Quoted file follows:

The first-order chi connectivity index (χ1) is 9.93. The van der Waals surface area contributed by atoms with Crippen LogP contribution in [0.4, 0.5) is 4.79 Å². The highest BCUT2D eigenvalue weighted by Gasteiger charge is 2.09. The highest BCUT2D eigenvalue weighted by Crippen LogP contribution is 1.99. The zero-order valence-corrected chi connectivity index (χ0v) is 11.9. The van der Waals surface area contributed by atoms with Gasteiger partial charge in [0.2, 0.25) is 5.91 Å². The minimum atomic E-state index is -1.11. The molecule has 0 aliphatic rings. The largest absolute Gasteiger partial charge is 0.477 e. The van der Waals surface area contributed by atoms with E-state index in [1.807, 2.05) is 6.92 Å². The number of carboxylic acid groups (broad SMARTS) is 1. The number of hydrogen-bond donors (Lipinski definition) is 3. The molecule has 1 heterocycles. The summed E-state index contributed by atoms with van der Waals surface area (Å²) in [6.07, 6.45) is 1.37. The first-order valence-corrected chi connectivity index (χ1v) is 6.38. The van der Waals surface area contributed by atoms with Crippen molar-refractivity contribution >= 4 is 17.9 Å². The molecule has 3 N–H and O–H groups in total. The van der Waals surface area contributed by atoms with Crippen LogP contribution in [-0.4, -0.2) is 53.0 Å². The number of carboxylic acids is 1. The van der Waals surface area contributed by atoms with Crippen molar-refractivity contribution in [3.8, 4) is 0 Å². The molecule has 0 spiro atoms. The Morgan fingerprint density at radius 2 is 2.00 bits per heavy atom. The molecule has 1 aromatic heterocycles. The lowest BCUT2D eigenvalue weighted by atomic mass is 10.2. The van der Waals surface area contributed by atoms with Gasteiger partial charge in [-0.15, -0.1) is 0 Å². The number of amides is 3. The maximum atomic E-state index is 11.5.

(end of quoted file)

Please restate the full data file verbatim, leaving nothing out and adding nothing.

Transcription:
The first-order chi connectivity index (χ1) is 9.93. The van der Waals surface area contributed by atoms with Crippen LogP contribution in [0.4, 0.5) is 4.79 Å². The highest BCUT2D eigenvalue weighted by Gasteiger charge is 2.09. The highest BCUT2D eigenvalue weighted by Crippen LogP contribution is 1.99. The zero-order valence-corrected chi connectivity index (χ0v) is 11.9. The van der Waals surface area contributed by atoms with Gasteiger partial charge in [0.2, 0.25) is 5.91 Å². The minimum atomic E-state index is -1.11. The molecule has 0 aliphatic rings. The largest absolute Gasteiger partial charge is 0.477 e. The van der Waals surface area contributed by atoms with E-state index in [1.807, 2.05) is 6.92 Å². The number of carboxylic acid groups (broad SMARTS) is 1. The number of hydrogen-bond donors (Lipinski definition) is 3. The molecule has 1 heterocycles. The summed E-state index contributed by atoms with van der Waals surface area (Å²) in [6.07, 6.45) is 1.37. The first-order valence-corrected chi connectivity index (χ1v) is 6.38. The van der Waals surface area contributed by atoms with Crippen molar-refractivity contribution >= 4 is 17.9 Å². The molecule has 3 N–H and O–H groups in total. The van der Waals surface area contributed by atoms with Crippen LogP contribution in [-0.4, -0.2) is 53.0 Å². The number of carboxylic acids is 1. The van der Waals surface area contributed by atoms with Crippen molar-refractivity contribution in [3.8, 4) is 0 Å². The molecule has 0 spiro atoms. The Morgan fingerprint density at radius 2 is 2.00 bits per heavy atom. The molecule has 1 aromatic heterocycles. The lowest BCUT2D eigenvalue weighted by atomic mass is 10.2. The van der Waals surface area contributed by atoms with Gasteiger partial charge in [-0.15, -0.1) is 0 Å². The number of amides is 3. The maximum atomic E-state index is 11.5.